SUMMARY

One aspect of the present disclosure provides a woven product including a first plurality of parallel weft yarns and a first plurality of warp yarns. The first plurality of warp yarns are interwoven perpendicular to the first plurality of weft yarns to define a first webbing with opposite top and bottom surfaces. Each of the top and bottom surfaces includes a plurality of rows of buttons spaced apart by a plurality of depressions. The plurality of buttons of each row are interleaved with a plurality of buttons of an adjacent row.

In some aspects, each button comprises a pair of adjacent trailing petals and a leading petal disposed between and extending outward from the trailing petals.

In some aspects, the first plurality of weft yarns comprises a plurality of weft yarn bundles, and the first plurality of warp yarns comprises a plurality of warp yarn bundles. Each weft yarn bundle comprises first, second, third, and fourth parallel and adjacent weft yarns. The first plurality of warp yarns comprises a plurality of upper warp yarn bundles and a plurality of lower warp yarn bundles disposed perpendicular to and interwoven with the plurality of weft yarn bundles. Each warp yarn bundle comprises a pair of parallel trailing yarns and a leading yarn disposed between and parallel to the pair of trailing yarns. The leading yarn in each upper warp yarn bundle extending above the first and fourth weft yarns and below the second and third weft yarns in each weft yarn bundle. The pair of trailing yarns in each upper warp yarn bundle extending above the first and second weft yarns and below the third and fourth weft yarns of each weft yarn bundle. The leading yarn in each lower warp yarn bundle extending below the first and fourth weft yarns and above the second and third weft yarns in each weft yarn bundle. The pair of trailing yarns in each lower warp yarn bundle extending below the first and second weft yarns and above the third and fourth weft yarns of each weft yarn bundle.

In some aspects, the woven product can further include a second plurality of parallel weft yarns and a second plurality of warp yarns. The second plurality of parallel weft yarns are disposed below the first plurality of weft yarns. The second plurality of warp yarns are interwoven perpendicular to the second plurality of weft yarns to define a second webbing disposed below and parallel to the first webbing. The second webbing has opposite top and bottom surfaces, and each of the top and bottom surfaces includes a plurality of rows of yarn buttons. Each row includes a plurality of buttons spaced apart by a plurality of depressions, wherein the plurality of buttons of each row interleaved with a plurality of buttons of an adjacent row.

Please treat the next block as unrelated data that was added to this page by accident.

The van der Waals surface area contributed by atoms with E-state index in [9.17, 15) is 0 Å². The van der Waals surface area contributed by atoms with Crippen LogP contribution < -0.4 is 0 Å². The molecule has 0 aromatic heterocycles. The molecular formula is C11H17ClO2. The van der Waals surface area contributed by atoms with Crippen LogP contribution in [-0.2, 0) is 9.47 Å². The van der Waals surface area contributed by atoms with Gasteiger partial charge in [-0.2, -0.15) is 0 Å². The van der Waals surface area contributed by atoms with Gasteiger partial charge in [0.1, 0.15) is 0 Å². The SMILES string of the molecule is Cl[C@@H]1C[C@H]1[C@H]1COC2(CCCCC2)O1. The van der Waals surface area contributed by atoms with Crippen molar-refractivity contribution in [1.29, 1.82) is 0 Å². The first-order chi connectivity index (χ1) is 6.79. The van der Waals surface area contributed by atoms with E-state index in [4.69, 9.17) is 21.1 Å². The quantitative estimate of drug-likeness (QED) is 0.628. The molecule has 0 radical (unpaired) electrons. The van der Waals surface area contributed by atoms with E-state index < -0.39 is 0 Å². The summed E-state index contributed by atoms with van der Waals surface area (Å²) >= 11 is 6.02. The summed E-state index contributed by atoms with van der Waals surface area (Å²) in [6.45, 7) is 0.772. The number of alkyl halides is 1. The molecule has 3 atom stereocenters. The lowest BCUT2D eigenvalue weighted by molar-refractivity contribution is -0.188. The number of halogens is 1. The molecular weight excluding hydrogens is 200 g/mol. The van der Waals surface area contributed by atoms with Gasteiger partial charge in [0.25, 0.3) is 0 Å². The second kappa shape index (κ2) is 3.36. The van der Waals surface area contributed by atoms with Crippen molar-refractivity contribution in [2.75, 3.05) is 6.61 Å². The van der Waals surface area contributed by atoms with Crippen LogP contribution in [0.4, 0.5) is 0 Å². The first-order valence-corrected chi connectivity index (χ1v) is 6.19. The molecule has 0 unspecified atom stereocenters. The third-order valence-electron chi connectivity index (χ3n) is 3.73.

In some aspects, the woven product further includes a plurality of binder yarns disposed parallel to each other and perpendicular to the first and second pluralities of weft yarns. The binder yarns woven into the first and second webbings and securing the first and second pluralities of weft yarns together.

In some aspects, a central section of the first and second webbings are not secured together, thereby defining at least one pocket extending along a length of the product.

Another aspect of the present disclosure provides a woven product including a first plurality of weft yarns and a first plurality of warp yarns interwoven with the first plurality of weft yarns to define a first webbing. The first plurality of weft yarns comprising a plurality of weft yarn bundles, each weft yarn bundle comprising first, second, third, and fourth parallel and adjacent weft yarns. The first plurality of warp yarns comprising a plurality of upper warp yarn bundles and a plurality of lower warp yarn bundles disposed perpendicular to and interwoven with the plurality of weft yarn bundles. Each warp yarn bundle comprising a pair of parallel trailing yarns and a leading yarn disposed between and parallel to the pair of trailing yarns. The leading yarn in each upper warp yarn bundle extending above the first and fourth weft yarns and below the second and third weft yarns in each weft yarn bundle. The pair of trailing yarns in each upper warp yarn bundle extending above the first and second weft yarns and below the third and fourth weft yarns of each weft yarn bundle. The leading yarn in each lower warp yarn bundle extending below the first and fourth weft yarns and above the second and third weft yarns in each weft yarn bundle. The pair of trailing yarns in each lower warp yarn bundle extending below the first and second weft yarns and above the third and fourth weft yarns of each weft yarn bundle.